North Carolina Style Pulled Pork Sandwiches

North Carolina Style Pulled Pork Sandwiches
8 to 10 sandwiches
by 4.5 2  people
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  • 1 medium-size pork butt, Boston butt, or untrimmed end-cut pork shoulder roast (7 to 9 pounds), preferably bone-in
  • Olive oil
  • Kosher salt and freshly ground black pepper
  • Lexington Style Barbecue Sauce or try Kansas City Sweet Cola Barbecue Sauce or South Carolina Honey Mustard Sauce
  • 8 - 10 plain white hamburger buns or other rolls (such as Portuguese or Kaiser)
  • North Carolina Coleslaw (omit if using Kansas City- or South Carolina-style sauce)
North Carolina Coleslaw
  • 1 1/2 cups Lexington Style Barbecue Sauce
  • 6 cups finely chopped or grated green cabbage (from about 1 small cabbage) (1-3/4 pounds)

Lexington Style Barbecue Sauce
  • 3 cups cider vinegar
  • 3/4 cup tomato ketchup
  • 6 tablespoons light brown sugar
  • 3 tablespoons granulated sugar
  • 1 1/2 tablespoons kosher salt
  • 2 1/4 teaspoons finely ground white pepper
  • 2 1/4 teaspoons red chile flakes
  • 3/4 teaspoon freshly ground black pepper

Set up a charcoal or gas grill for indirect cooking.
Pat the pork dry with paper towels. Don't trim any excess fat off the meat; this fat will baste the meat and keep it moist during cooking. With a pastry brush or your hands, brush or rub the pork with a thin coating of olive oil. Season generously with salt and pepper. Set the pork aside on a tray until ready to cook.
Position the pork in the center of the cooking grate, fat side up. There's no need to turn the meat during cooking. Cook slowly with the lid closed (air vents should be open on a charcoal grill) on low heat (325 degrees F to 350 degrees F) until an instant-read meat thermometer inserted into the middle of the pork registers 190 degrees F to 200 degrees F, about 4 hours. The meat should be very tender and easy to pull apart. (If using a bone-in cut, you'll be able to wiggle the bone free).
Let the meat rest on a cutting board or clean tray until just cool enough to handle, about 20 minutes. (It will pull apart most easily while still somewhat hot.) Pull the meat from the skin, bone, and fat (use rubber food-service gloves for easiest handling). Set aside any crisp bits of fat that have completely rendered and look almost burned. (In the barbecue circuit, these crisp pieces are known as "the burnt ends" and are the most coveted part of the pork.) Working quickly, shred the chunks of meat with two forks by crossing the forks and "pulling" the meat from the roast into small pieces. Alternately, you can chop the meat with a cleaver or shred it by hand. Put the meat in a large bowl. Chop the reserved crisp bits of fat with a chef's knife and mix them into the pulled pork. While the meat is still warm, combine with the barbecue sauce to moisten and season the meat, about 1-1/2 cups. The pork can be made in advance up to this point.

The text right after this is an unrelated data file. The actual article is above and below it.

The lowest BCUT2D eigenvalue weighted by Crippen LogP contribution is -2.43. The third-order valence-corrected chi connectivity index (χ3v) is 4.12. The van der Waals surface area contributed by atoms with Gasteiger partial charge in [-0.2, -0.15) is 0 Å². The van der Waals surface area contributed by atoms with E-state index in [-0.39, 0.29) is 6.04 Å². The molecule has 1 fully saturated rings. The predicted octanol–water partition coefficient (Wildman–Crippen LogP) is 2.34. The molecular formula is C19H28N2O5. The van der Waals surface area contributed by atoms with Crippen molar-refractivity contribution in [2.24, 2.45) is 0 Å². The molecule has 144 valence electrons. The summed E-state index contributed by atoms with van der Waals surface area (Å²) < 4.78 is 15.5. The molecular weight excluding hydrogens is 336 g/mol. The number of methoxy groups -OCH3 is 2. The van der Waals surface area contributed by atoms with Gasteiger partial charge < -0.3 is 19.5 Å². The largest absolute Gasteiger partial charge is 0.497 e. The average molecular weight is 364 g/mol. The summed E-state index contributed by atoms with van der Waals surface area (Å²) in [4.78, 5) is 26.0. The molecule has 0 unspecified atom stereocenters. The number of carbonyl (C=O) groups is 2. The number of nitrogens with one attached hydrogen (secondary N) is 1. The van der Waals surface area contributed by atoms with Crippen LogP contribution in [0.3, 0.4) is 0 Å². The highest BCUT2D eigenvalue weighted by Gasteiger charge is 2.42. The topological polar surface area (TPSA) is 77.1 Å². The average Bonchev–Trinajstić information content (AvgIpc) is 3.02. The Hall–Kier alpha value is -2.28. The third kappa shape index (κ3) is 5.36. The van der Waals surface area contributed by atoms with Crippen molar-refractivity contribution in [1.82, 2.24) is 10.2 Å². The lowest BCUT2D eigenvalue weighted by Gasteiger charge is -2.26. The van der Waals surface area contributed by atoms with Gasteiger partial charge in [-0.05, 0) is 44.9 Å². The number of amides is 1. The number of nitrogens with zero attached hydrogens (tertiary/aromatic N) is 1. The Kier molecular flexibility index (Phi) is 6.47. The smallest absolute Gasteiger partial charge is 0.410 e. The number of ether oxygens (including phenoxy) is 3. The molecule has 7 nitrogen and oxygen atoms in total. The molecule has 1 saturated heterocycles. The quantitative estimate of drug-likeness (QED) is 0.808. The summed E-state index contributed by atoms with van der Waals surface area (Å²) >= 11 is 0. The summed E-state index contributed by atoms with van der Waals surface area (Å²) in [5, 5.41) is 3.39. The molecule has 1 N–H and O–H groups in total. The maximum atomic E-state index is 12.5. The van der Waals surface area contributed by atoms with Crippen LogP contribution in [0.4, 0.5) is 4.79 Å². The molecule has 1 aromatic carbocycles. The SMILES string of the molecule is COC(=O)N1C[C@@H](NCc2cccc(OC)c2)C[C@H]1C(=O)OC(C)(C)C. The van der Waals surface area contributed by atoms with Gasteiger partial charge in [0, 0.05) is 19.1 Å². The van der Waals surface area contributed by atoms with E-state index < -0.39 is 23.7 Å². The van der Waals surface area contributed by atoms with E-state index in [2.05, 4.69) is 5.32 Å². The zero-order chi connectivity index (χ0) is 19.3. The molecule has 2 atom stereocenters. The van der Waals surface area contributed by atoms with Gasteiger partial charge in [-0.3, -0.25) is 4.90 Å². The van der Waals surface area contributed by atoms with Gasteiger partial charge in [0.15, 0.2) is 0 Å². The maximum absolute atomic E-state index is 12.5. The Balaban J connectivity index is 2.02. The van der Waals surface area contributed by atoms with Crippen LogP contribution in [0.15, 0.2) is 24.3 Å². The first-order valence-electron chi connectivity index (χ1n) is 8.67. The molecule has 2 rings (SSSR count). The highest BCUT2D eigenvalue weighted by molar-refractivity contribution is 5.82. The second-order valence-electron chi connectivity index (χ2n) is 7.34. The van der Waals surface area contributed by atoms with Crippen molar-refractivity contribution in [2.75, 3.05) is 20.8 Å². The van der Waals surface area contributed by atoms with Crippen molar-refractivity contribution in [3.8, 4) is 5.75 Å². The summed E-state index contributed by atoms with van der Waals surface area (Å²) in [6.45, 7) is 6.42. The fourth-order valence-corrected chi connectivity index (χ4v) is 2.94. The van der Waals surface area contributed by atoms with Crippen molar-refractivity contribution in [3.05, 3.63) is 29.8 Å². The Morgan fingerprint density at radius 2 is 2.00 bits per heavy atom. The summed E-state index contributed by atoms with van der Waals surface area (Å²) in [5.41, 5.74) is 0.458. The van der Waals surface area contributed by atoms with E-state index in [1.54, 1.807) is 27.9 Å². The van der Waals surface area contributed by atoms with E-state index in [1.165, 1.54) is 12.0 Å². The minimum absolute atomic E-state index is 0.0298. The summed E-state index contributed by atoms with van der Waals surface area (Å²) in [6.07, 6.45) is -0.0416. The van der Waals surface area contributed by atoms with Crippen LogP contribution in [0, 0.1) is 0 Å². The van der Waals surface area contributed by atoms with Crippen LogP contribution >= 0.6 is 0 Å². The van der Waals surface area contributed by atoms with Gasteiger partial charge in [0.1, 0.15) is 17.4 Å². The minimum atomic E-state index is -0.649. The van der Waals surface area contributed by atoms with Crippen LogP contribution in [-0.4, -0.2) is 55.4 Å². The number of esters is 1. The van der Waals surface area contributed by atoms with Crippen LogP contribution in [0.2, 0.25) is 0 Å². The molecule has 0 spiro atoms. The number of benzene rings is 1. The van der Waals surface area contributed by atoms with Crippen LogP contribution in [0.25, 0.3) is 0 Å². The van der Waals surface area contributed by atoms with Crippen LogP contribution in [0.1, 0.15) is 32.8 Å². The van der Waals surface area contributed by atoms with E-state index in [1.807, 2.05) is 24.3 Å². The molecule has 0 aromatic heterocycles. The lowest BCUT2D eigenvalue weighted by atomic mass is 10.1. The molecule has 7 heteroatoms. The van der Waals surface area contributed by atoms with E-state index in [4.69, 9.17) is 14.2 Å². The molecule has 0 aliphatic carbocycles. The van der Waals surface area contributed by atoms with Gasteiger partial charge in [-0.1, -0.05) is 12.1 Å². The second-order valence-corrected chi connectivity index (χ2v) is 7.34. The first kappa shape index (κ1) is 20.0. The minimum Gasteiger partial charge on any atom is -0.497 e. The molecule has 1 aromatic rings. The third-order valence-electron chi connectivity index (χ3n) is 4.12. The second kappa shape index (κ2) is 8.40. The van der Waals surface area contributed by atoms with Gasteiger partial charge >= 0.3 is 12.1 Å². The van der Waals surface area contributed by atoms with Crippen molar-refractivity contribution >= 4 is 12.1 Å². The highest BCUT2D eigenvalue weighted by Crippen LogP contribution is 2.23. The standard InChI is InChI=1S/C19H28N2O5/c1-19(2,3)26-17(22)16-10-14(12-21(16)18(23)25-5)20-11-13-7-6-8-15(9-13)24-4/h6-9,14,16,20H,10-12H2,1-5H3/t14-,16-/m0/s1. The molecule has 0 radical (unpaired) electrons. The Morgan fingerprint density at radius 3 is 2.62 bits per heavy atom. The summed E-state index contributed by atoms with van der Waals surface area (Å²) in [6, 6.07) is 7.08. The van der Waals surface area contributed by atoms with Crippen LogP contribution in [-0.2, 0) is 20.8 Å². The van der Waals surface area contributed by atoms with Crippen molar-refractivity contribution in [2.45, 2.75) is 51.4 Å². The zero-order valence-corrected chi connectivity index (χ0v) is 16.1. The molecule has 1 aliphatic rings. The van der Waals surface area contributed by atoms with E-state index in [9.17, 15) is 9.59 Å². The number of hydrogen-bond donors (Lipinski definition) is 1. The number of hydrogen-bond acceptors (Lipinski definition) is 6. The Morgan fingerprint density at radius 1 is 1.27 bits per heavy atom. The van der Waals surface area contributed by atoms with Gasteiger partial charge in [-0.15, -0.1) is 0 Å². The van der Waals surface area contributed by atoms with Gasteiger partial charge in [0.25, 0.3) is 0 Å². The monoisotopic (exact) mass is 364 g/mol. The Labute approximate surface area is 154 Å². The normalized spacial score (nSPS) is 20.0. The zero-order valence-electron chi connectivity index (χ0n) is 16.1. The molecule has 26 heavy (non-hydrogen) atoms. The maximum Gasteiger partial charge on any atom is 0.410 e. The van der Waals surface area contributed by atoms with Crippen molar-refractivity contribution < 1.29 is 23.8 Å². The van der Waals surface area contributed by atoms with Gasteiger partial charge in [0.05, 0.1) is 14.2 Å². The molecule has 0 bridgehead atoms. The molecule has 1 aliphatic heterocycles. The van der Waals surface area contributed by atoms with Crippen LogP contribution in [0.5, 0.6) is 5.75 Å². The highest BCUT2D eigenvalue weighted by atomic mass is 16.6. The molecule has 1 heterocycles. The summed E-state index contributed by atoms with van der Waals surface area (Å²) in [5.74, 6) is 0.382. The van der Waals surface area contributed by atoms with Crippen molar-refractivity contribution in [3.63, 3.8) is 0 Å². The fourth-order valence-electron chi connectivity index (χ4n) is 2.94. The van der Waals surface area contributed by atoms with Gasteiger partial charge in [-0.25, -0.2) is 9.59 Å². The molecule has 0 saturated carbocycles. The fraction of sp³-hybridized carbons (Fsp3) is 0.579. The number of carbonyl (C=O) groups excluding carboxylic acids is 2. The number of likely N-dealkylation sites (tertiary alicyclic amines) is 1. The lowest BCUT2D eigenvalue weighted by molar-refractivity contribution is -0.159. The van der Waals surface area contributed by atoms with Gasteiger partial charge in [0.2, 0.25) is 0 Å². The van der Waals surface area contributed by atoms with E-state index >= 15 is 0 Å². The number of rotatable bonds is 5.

Pile the pork onto the hamburger buns. Top the pork with coleslaw and serve with more barbecue sauce on the side, if you like.
Make Ahead:
You can make the pork ahead and reheat. To reheat pulled pork, put the meat in a 9x13-inch Pyrex baking dish or disposable foil pan, moisten the meat with more barbecue sauce, and cover tightly with foil. Heat in a 250 degrees F oven for 30 to 40 minutes, stirring occasionally. Leftovers canalso be heated in the microwave on medium in a Pyrex dish.
North Carolina Coleslaw
In a large bowl, mix the sauce and cabbage. Let sit for at least 2 hours and up to overnight for flavors to blend, stirring occasionally. Refrigerate if not using the same day.
Make Ahead:
The coleslaw can be made up to one day ahead.
Lexington Style Barbecue Sauce
In a medium bowl, whisk all the ingredients together and let sit for at least 10 minutes. The longer the sauce sits, the hotter it gets, as the vinegar brings out the heat of the chile flakes (so start with the amount of chile flakes called for and then add more to taste). Pour the sauce in a vinegar style bottle so you can pour and store it easily. It will keep almost indefinitely in the refrigerator.
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